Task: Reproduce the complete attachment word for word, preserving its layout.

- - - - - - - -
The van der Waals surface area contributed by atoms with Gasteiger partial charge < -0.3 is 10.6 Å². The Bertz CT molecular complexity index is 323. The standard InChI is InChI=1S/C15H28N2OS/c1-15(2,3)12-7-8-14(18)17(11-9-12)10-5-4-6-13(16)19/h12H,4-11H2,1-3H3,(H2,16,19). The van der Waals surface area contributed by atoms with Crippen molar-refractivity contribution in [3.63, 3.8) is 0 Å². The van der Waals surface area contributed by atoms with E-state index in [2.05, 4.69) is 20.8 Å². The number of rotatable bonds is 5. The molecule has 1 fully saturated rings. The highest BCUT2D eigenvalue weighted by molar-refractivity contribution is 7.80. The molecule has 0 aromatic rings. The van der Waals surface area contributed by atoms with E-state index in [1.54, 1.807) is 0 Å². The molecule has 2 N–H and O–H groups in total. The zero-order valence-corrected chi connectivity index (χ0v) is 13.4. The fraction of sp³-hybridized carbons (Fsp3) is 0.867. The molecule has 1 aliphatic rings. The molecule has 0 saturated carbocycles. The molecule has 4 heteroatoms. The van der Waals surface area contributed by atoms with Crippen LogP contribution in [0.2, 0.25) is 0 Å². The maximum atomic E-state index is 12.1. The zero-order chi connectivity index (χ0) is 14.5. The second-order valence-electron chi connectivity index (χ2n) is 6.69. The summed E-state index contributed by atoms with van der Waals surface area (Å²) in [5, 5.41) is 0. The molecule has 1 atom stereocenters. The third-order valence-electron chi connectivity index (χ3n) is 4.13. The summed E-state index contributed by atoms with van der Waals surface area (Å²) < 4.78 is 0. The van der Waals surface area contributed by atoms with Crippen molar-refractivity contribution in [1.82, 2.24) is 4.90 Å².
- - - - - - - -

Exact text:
The van der Waals surface area contributed by atoms with Gasteiger partial charge < -0.3 is 10.6 Å². The Bertz CT molecular complexity index is 323. The standard InChI is InChI=1S/C15H28N2OS/c1-15(2,3)12-7-8-14(18)17(11-9-12)10-5-4-6-13(16)19/h12H,4-11H2,1-3H3,(H2,16,19). The van der Waals surface area contributed by atoms with Crippen molar-refractivity contribution in [3.63, 3.8) is 0 Å². The van der Waals surface area contributed by atoms with E-state index in [2.05, 4.69) is 20.8 Å². The number of rotatable bonds is 5. The molecule has 1 fully saturated rings. The highest BCUT2D eigenvalue weighted by molar-refractivity contribution is 7.80. The molecule has 0 aromatic rings. The van der Waals surface area contributed by atoms with E-state index in [1.54, 1.807) is 0 Å². The molecule has 2 N–H and O–H groups in total. The zero-order valence-corrected chi connectivity index (χ0v) is 13.4. The fraction of sp³-hybridized carbons (Fsp3) is 0.867. The molecule has 1 aliphatic rings. The molecule has 0 saturated carbocycles. The molecule has 4 heteroatoms. The van der Waals surface area contributed by atoms with Crippen LogP contribution in [0.2, 0.25) is 0 Å². The maximum atomic E-state index is 12.1. The zero-order chi connectivity index (χ0) is 14.5. The second-order valence-electron chi connectivity index (χ2n) is 6.69. The summed E-state index contributed by atoms with van der Waals surface area (Å²) in [5, 5.41) is 0. The molecule has 1 atom stereocenters. The third-order valence-electron chi connectivity index (χ3n) is 4.13. The summed E-state index contributed by atoms with van der Waals surface area (Å²) < 4.78 is 0. The van der Waals surface area contributed by atoms with Crippen molar-refractivity contribution in [1.82, 2.24) is 4.90 Å².